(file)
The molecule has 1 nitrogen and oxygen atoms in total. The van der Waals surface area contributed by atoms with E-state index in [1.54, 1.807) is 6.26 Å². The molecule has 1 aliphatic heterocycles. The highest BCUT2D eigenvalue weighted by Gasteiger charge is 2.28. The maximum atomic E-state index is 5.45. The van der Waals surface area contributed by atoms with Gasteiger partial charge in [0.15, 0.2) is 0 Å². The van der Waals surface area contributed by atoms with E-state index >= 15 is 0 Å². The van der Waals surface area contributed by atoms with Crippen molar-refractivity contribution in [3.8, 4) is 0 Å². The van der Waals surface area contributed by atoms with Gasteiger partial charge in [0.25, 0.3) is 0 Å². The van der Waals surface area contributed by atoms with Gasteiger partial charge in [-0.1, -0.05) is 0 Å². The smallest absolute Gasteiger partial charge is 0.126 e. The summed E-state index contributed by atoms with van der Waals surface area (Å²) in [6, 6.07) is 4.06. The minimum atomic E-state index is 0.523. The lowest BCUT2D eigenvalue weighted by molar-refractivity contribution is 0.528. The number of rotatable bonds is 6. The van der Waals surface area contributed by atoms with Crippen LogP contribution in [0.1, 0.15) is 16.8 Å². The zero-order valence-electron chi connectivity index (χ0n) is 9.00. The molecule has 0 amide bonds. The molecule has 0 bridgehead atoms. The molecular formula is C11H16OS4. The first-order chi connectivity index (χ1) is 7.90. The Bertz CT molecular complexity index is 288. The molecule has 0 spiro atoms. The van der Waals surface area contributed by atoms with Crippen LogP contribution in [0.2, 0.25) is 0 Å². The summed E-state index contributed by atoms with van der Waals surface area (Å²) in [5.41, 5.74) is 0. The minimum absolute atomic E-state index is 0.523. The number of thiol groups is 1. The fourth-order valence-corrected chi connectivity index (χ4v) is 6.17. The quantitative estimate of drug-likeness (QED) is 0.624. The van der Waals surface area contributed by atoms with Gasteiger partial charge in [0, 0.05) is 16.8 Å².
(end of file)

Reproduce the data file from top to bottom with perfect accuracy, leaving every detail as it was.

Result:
The molecule has 1 nitrogen and oxygen atoms in total. The van der Waals surface area contributed by atoms with E-state index in [1.54, 1.807) is 6.26 Å². The molecule has 1 aliphatic heterocycles. The highest BCUT2D eigenvalue weighted by Gasteiger charge is 2.28. The maximum atomic E-state index is 5.45. The van der Waals surface area contributed by atoms with Gasteiger partial charge in [0.15, 0.2) is 0 Å². The van der Waals surface area contributed by atoms with E-state index >= 15 is 0 Å². The van der Waals surface area contributed by atoms with Crippen molar-refractivity contribution in [3.8, 4) is 0 Å². The van der Waals surface area contributed by atoms with Gasteiger partial charge in [0.25, 0.3) is 0 Å². The van der Waals surface area contributed by atoms with Gasteiger partial charge in [-0.1, -0.05) is 0 Å². The smallest absolute Gasteiger partial charge is 0.126 e. The summed E-state index contributed by atoms with van der Waals surface area (Å²) in [6, 6.07) is 4.06. The minimum atomic E-state index is 0.523. The lowest BCUT2D eigenvalue weighted by molar-refractivity contribution is 0.528. The number of rotatable bonds is 6. The van der Waals surface area contributed by atoms with Crippen LogP contribution in [0.1, 0.15) is 16.8 Å². The zero-order valence-electron chi connectivity index (χ0n) is 9.00. The molecule has 0 amide bonds. The molecule has 0 bridgehead atoms. The molecular formula is C11H16OS4. The first-order chi connectivity index (χ1) is 7.90. The Bertz CT molecular complexity index is 288. The molecule has 0 spiro atoms. The van der Waals surface area contributed by atoms with Crippen LogP contribution in [0.2, 0.25) is 0 Å². The summed E-state index contributed by atoms with van der Waals surface area (Å²) in [5.41, 5.74) is 0. The minimum absolute atomic E-state index is 0.523. The number of thiol groups is 1. The fourth-order valence-corrected chi connectivity index (χ4v) is 6.17. The quantitative estimate of drug-likeness (QED) is 0.624. The van der Waals surface area contributed by atoms with Gasteiger partial charge in [0, 0.05) is 16.8 Å².